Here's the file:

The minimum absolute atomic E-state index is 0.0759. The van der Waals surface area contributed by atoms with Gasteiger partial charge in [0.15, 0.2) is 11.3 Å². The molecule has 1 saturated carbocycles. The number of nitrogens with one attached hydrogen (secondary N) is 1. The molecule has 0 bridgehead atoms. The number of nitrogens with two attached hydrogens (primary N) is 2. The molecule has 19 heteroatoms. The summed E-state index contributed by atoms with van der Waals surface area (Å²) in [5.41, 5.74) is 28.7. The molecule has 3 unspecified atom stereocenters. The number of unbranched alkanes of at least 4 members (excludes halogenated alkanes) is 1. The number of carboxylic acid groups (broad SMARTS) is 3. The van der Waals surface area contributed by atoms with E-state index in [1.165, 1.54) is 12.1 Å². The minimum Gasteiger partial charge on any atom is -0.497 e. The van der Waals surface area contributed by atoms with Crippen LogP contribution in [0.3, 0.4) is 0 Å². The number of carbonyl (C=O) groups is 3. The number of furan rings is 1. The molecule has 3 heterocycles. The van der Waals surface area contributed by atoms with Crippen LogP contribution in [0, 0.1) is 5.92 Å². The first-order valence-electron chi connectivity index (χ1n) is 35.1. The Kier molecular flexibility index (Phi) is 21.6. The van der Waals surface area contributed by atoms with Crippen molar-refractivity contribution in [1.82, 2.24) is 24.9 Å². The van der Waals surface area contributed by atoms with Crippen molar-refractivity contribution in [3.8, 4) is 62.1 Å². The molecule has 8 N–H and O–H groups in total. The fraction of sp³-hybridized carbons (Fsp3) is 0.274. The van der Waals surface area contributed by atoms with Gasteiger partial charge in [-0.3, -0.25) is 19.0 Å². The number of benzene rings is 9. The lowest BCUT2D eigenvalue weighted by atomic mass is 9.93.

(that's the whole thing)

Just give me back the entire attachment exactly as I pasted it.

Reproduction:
The minimum absolute atomic E-state index is 0.0759. The van der Waals surface area contributed by atoms with Gasteiger partial charge in [0.15, 0.2) is 11.3 Å². The molecule has 1 saturated carbocycles. The number of nitrogens with one attached hydrogen (secondary N) is 1. The molecule has 0 bridgehead atoms. The number of nitrogens with two attached hydrogens (primary N) is 2. The molecule has 19 heteroatoms. The summed E-state index contributed by atoms with van der Waals surface area (Å²) in [5.41, 5.74) is 28.7. The molecule has 3 unspecified atom stereocenters. The number of unbranched alkanes of at least 4 members (excludes halogenated alkanes) is 1. The number of carboxylic acid groups (broad SMARTS) is 3. The van der Waals surface area contributed by atoms with E-state index in [1.165, 1.54) is 12.1 Å². The minimum Gasteiger partial charge on any atom is -0.497 e. The van der Waals surface area contributed by atoms with Crippen LogP contribution in [0.3, 0.4) is 0 Å². The number of carbonyl (C=O) groups is 3. The number of furan rings is 1. The molecule has 3 heterocycles. The van der Waals surface area contributed by atoms with Crippen LogP contribution in [0, 0.1) is 5.92 Å². The first-order valence-electron chi connectivity index (χ1n) is 35.1. The Kier molecular flexibility index (Phi) is 21.6. The van der Waals surface area contributed by atoms with Crippen molar-refractivity contribution in [1.82, 2.24) is 24.9 Å². The van der Waals surface area contributed by atoms with Crippen molar-refractivity contribution in [3.8, 4) is 62.1 Å². The molecule has 8 N–H and O–H groups in total. The fraction of sp³-hybridized carbons (Fsp3) is 0.274. The van der Waals surface area contributed by atoms with Gasteiger partial charge in [-0.3, -0.25) is 19.0 Å². The number of benzene rings is 9. The lowest BCUT2D eigenvalue weighted by atomic mass is 9.93.